THE THEOLOGICAL ENGINEER
Christians and The Walking Dead
By Jeff Laird
Can Christians watch The Walking Dead television show? Admit it, whatever answer popped just into your head probably started with "of course / of course not..." But the issue isn't as clean and easy as that. Christian liberty is the most tangled aspect of our relationship with each other. The critical part of correctly applying liberty is not using it as a weapon — don't encourage others to do what they are not convinced of, and don't create division because someone else does not share your preference.
Television shows such as The Walking Dead generate controversy in Christian circles for various reasons. Some believers feel comfortable watching, others feel watching is clearly wrong. Ultimately, this comes down to an application of Christian liberty. There are spiritual boundaries both on those who do and those who do not watch. A Christian needs to carefully consider what they are watching, and why, and make the choice they feel is right (Romans 14:5).
On the pro side, shows like The Walking Dead provide fodder for discussing moral and spiritual issues. The series offers a look into a dangerous environment without civil law or safety nets. Morality, group dynamics, and spiritual battles become more important and more vivid. Odd as it may sound, The Walking Dead even gives some insight into the Old Testament. The show explores how concepts like dissent, war, conformity, and criminal punishment work in a world where you're constantly under threat of destruction. What we label as cruel and restrictive in our comfortable modern world suddenly becomes necessary for survival during a crisis.
The tough decisions facing characters, and their flaws, are also food for thought. Just as the Bible shows unlikeable people, such as Jonah and Samson, so too can a TV show present us with characters we don't necessarily gush over. The program sometimes portrays otherwise good people making major mistakes, as did Moses, David, and Noah. Part of the food for thought in a show like The Walking Dead is how one judges the characters for their responses — and considers what would happen if we were in their place.
On the con side, The Walking Dead contains copious violence and gore. Even though this mostly comes from the monsters and not the living, it's a bloody show. Situations on the show can be extremely intense. Many of the topics are unsettling, even disturbing. Not the least is the central premise: that the bodies of the dead are reanimated and attack the living.
The show has portrayed — directly and indirectly — events such the violent death of children, cannibalism, dismemberment, war, disease, loss of loved ones, insanity, suicide, drug use, racism, illicit sex, rape, kidnapping, and mob justice. Those potent topics are all found in the Bible, as well. Still, it's one thing to read about such things, and another to seeing them demonstrated, or at least implied, on screen.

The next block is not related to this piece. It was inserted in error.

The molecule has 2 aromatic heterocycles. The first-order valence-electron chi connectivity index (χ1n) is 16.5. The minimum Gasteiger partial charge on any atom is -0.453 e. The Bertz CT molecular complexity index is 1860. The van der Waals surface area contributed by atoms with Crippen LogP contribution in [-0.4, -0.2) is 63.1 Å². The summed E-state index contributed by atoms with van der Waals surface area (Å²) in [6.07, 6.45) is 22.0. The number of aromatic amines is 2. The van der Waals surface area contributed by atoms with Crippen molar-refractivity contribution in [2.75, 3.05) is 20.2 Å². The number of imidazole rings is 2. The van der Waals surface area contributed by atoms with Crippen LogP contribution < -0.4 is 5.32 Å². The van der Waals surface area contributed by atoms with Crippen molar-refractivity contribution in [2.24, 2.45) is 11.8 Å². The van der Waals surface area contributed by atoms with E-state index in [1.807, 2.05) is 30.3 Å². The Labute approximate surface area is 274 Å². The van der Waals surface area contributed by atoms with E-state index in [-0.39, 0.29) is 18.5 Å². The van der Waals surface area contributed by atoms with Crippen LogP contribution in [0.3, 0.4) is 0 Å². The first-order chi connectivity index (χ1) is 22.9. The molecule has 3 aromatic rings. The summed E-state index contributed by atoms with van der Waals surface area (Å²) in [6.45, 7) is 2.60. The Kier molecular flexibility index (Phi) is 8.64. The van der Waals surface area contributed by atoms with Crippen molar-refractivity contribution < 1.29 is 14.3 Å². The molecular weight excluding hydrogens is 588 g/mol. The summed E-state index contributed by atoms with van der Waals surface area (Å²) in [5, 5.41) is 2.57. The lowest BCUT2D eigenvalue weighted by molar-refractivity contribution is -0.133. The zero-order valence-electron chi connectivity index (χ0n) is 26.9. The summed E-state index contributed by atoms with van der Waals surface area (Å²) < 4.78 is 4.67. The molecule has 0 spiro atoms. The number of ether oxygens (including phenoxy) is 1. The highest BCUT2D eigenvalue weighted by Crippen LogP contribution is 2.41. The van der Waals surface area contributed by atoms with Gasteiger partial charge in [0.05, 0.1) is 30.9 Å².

At the very least, The Walking Dead is totally inappropriate for younger viewers, or those who are sensitive to frightening, gory, or emotional images. That, in and of itself, gives many Christians pause. There's a reasonable line of logic which suggests that if a show's not safe for children, it might not be safe for adults, either. If it's damaging to one's spiritual life, or emotions, it might not be such a good idea (1 Corinthians 10:23).
In the end, though, there is nothing explicitly un-Biblical in shows like The Walking Dead. A Christian who feels they can watch the show without spiritual damage is free to do so (1 Corinthians 10:29). However, those who do watch need to be sensitive to brothers and sisters who don't (1 Corinthians 10:28). This is where the "stumbling block" concept comes up — it's inappropriate to encourage an unwilling or hesitant believer to violate their conscience (Romans 14:14-15).
Likewise, those who don't feel comfortable with the show need to be sensitive to brothers and sisters who watch it. A person's spiritual state is ultimately between them and God. When the activity isn't expressly sinful, and it doesn't seem to interfere with their Christian walk, then it's inappropriate to condemn a fellow believer for expressing their Christian liberty (Romans 14:12-13).
Most importantly, Christians on both sides need to look for guidance and clear thinking, not a way to justify their preferences or force them on others (2 Corinthians 13:5, Romans 14:4). Whether a person does or does not partake in a show like The Walking Dead, that choice ought to be made through a submissive and obedient approach to their spiritual life. Since each person must be convinced in their own mind (Romans 14:5), and anything not from faith is sin (Romans 14:23), watching The Walking Dead may well be permissible for one Christian, and yet a sin for another. Unfairly judging others for their choice, however, is not an acceptable option (Romans 14:22).
Tags: Biblical-Truth | Christian-Life | Controversial-Issues | Current-Issues | Personal-Relationships | Reviews-Critiques | Sin-Evil
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